“A lot of people have asked me that question,” actress Jojo Goh responds when I ask her if she has thought about pursuing an international career.
It’s a valid question seeing that Goh, who got her start in showbiz after placing third on the Miss Astro Chinese International Pageant in 2006, is at the pinnacle of her acting career in Malaysia.
The porcelain-skinned actress has nabbed lead role after lead role on local Chinese TV shows.
In 2013, the 35-year-old even picked up the Most Promising Actress trophy for her performance in 29 Februari at the prestigious Malaysia Film Festival, Malaysia’s equivalent to the Oscars.
“I’ve been offered opportunities to be stationed overseas before. At the time, my career was really picking up and I wondered if I should really go.
“I’m the type of person who does whatever comes first. If I chose to go overseas, the opportunities aren’t there immediately; I’d have to wait and it can be very uncertain. Whereas here, projects were already coming my way. It didn’t make sense for me to say no (to projects here) and go abroad anyway.”
While Goh chose not to be based overseas, her acting prowess has been attracting international interest over the years.
In 2013, she acted in a Hong Kong-China production that allowed her to work closely with famed Australian cinematographer Christopher Doyle. Unfortunately, the project was not released.
In 2015, Goh landed the golden opportunity to be a voice actress for Maggie Cheung’s character in the remastered version of Peter Chan Ho Sun’s Comrades: Almost A Love Story.
The film was banned in China for many years and the remastered version marked the first time it was shown there.
“They were looking for people across China, Singapore and Hong Kong for two months already. My friend told me to give it a try since I have this deep voice that resembles Maggie Cheung’s voice, and I got it.
“It was tough, you’re just watching a screen, you’re not acting with your body but you have to act like you’re in her body,” she recalls the experience.
Last year, Goh starred in Hong Kong horror film The Sleep Curse opposite Anthony Wong. She talks about what she learned from the renowned veteran actor.
“I like his straightforwardness. Sometimes, we Malaysians put friendliness first and professionalism next. So as long as you’re friendly and you smile all the time, your co-workers love you for that. But whether or not you can perform, it’s a different story.
“I appreciate straightforwardness, if you don’t like something or if something cannot be done, tell me straight away instead of beating around the bush trying to make me feel good. Then we have more time refining our craft,” Goh says. The actress shares her next international project begins in Singapore but will take her all the way to Russia.
“I’m going to start filming a Singaporean production soon. It’s an indie road series where the characters travel to faraway places in search of their identity.
“Our journey will start in Singapore. The characters will travel to Beijing, go on the Trans-Siberian Railway, pass by Mongolia and end in Russia,” she explains.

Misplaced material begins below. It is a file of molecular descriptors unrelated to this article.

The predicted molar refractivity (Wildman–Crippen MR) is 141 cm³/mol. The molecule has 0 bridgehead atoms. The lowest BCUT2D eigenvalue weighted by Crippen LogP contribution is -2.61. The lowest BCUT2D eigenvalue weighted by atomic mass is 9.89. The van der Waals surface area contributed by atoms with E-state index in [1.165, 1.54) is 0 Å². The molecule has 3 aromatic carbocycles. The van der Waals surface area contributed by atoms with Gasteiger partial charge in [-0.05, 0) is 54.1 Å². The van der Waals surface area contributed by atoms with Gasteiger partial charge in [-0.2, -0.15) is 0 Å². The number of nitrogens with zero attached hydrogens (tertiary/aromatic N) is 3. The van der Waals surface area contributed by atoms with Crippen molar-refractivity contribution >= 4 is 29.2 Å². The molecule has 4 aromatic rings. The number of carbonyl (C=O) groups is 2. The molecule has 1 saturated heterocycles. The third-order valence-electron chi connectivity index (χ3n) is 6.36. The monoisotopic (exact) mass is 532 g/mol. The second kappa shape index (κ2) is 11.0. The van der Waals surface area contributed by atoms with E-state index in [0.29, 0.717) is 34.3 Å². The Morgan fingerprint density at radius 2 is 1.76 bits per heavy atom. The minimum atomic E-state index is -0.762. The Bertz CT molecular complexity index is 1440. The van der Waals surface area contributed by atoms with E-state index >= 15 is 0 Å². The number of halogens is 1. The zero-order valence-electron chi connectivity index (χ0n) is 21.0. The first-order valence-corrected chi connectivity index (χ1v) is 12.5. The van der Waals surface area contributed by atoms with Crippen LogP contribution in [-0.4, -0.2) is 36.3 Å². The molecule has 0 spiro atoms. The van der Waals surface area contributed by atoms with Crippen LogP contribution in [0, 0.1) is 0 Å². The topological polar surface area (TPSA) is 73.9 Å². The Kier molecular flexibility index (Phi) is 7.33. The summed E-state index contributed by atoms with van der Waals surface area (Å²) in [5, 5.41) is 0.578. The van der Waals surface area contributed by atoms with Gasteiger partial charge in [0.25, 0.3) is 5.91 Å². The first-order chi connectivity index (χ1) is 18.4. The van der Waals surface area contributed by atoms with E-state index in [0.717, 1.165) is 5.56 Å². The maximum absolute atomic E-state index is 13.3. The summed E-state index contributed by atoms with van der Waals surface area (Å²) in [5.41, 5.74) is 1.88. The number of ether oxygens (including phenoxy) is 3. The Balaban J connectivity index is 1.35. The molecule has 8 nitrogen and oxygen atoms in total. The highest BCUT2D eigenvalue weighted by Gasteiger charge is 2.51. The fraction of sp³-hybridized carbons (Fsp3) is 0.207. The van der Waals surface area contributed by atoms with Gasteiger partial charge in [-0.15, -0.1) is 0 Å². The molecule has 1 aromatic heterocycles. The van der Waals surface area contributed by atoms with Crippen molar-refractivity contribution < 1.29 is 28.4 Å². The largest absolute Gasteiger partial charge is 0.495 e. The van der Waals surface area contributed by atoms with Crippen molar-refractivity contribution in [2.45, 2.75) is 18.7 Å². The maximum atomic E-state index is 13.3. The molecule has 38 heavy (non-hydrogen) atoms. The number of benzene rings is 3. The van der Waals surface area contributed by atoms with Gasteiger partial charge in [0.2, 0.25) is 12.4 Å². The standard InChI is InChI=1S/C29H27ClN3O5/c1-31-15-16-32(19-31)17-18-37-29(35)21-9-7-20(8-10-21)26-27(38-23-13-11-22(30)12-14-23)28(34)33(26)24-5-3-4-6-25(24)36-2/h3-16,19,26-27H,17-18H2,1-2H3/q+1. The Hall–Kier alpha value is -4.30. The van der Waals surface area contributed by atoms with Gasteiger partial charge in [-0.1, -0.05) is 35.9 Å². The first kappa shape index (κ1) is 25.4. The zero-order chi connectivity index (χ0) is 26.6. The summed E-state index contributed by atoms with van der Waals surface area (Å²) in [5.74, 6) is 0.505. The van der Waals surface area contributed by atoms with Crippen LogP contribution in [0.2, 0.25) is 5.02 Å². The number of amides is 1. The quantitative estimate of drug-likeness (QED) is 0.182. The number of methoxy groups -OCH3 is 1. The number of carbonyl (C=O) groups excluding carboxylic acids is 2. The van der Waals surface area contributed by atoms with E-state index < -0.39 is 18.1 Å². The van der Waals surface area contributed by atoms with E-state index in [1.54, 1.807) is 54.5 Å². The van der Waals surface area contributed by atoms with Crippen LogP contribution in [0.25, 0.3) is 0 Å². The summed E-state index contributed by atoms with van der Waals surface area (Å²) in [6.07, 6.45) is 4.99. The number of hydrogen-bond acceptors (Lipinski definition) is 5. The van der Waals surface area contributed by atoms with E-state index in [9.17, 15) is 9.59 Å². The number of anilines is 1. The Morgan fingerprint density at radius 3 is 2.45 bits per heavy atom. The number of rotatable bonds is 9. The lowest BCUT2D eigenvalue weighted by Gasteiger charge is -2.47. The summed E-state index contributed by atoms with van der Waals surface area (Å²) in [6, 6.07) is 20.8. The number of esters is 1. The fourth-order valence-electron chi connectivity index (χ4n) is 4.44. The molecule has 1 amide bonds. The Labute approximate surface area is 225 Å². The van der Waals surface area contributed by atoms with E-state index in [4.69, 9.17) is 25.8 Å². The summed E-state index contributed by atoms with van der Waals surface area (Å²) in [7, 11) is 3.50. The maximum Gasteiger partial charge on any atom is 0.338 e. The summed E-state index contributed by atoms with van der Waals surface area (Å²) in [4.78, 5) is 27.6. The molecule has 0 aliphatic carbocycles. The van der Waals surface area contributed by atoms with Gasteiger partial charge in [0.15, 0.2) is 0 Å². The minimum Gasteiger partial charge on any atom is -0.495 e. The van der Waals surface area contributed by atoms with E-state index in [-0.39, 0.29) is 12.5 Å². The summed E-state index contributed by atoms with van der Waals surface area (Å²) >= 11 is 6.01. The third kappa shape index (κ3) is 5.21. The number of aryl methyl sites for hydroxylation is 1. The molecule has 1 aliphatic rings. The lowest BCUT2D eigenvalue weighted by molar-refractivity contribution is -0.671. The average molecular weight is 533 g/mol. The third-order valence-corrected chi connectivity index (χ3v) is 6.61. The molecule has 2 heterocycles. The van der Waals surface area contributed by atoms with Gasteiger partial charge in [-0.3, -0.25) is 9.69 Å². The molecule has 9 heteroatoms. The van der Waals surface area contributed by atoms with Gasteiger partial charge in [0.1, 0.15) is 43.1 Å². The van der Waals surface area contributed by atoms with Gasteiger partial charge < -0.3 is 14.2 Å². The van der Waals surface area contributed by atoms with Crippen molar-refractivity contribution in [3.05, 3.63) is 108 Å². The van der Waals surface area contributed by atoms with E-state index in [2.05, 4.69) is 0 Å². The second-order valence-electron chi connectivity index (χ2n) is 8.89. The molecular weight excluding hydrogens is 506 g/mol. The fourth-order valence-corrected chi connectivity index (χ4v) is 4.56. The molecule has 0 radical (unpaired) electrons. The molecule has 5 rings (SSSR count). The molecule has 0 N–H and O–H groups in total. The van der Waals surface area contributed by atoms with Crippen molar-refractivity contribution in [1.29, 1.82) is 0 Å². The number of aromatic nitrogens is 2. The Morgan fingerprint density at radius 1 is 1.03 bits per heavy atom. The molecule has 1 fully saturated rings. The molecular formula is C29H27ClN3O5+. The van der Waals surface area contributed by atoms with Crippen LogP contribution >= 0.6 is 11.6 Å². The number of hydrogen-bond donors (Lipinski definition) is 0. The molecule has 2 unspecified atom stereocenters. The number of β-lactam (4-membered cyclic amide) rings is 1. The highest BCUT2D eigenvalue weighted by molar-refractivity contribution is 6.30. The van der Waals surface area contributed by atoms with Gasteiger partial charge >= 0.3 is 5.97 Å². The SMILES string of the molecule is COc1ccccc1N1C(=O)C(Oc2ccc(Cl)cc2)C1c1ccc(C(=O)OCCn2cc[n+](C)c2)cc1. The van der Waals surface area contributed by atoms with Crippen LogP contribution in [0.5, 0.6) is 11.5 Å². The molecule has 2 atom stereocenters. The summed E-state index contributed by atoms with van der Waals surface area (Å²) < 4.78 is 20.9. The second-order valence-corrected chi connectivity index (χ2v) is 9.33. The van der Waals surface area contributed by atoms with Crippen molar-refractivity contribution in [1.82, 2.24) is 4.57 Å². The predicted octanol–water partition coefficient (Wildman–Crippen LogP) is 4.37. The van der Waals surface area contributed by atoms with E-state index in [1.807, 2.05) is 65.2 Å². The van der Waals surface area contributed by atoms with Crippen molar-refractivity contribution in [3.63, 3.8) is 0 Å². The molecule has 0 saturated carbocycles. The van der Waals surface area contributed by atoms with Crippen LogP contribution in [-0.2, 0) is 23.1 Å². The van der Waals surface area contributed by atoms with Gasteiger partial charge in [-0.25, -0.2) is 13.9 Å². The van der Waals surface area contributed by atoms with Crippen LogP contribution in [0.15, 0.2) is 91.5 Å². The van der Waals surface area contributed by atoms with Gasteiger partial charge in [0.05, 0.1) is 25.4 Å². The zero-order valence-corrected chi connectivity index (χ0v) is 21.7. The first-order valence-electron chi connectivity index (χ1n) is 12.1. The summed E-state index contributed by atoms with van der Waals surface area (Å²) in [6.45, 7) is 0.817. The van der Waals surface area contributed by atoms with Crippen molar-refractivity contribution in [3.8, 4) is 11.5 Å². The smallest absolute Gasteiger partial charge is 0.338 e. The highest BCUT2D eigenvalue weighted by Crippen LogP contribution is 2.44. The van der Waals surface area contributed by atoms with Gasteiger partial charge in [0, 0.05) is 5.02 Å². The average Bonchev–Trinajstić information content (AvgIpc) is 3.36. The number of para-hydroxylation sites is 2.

Goh will play a character caught in a love triangle with two fellow travellers. Filming – which spans about a month – will take place both on the train and at the various stops throughout their journey.
“They’ve pre-empted me that some of these places we’re going to won’t have proper hotels. And it’s going to be physically challenging because there’ll be a lot of walking and a bit of hiking. They asked me ‘can tahan (stand it) or not?’ I said ‘of course!’”
Goh’s determination comes from the fact that she’s used to taking on physically-demanding roles on TV.
For instance, she has played a cop and a private investigator for local Chinese dramas On The Brink and Persona respectively. Both shows ran for two seasons.
“Yes, actually. How come? Do I project that kind of image?” she says with a laugh when asked if she often finds herself playing these tough, action roles.
The actress adds she is athletic in real-life and performs her own stunts on set 90% of the time.
Her latest drama, My Sensei Nyonya, however, sees Goh flexing her acting muscles more.
The period drama, shot a year ago at the Pinang Peranakan Mansion (in Penang), has Goh’s character infiltrating the mansion of a wealthy family, disguising as a cook. A member of the family killed her father years ago and she plans to exact revenge.
“All her life, she’s had this responsibility to seek revenge for her family. So when she first stepped into the mansion and saw her enemy, of course, at first, she wanted to kill him.
“But naturally, she’s a kind person so she wanted to find out more about this person. When she gets to know him better, she feels drawn to him,” Goh explains her character’s motivations.
She talks about the challenges of playing the conflicted character: “So there’s a lot of turmoil going on inside but I can’t show them. My expressions have to be subtle yet noticeable.
“I have to inject the right amount of emotions. If it’s too dramatic, my character is exposed. If I give too little, my character becomes very flat.”
As for the road ahead, the actress says she has been toying with the idea of trying her luck overseas again.
“I thought of this a year ago. So whether it’s China or Hollywood, I’ll just go and document that whole process of me taking up an acting course and knocking on doors.
“I want see if it brings me to another level. If it doesn’t, I’ll come back and have these materials to share with people.”
My Sensei Nyonya airs Mondays to Thursdays at 9.30pm on 8TV.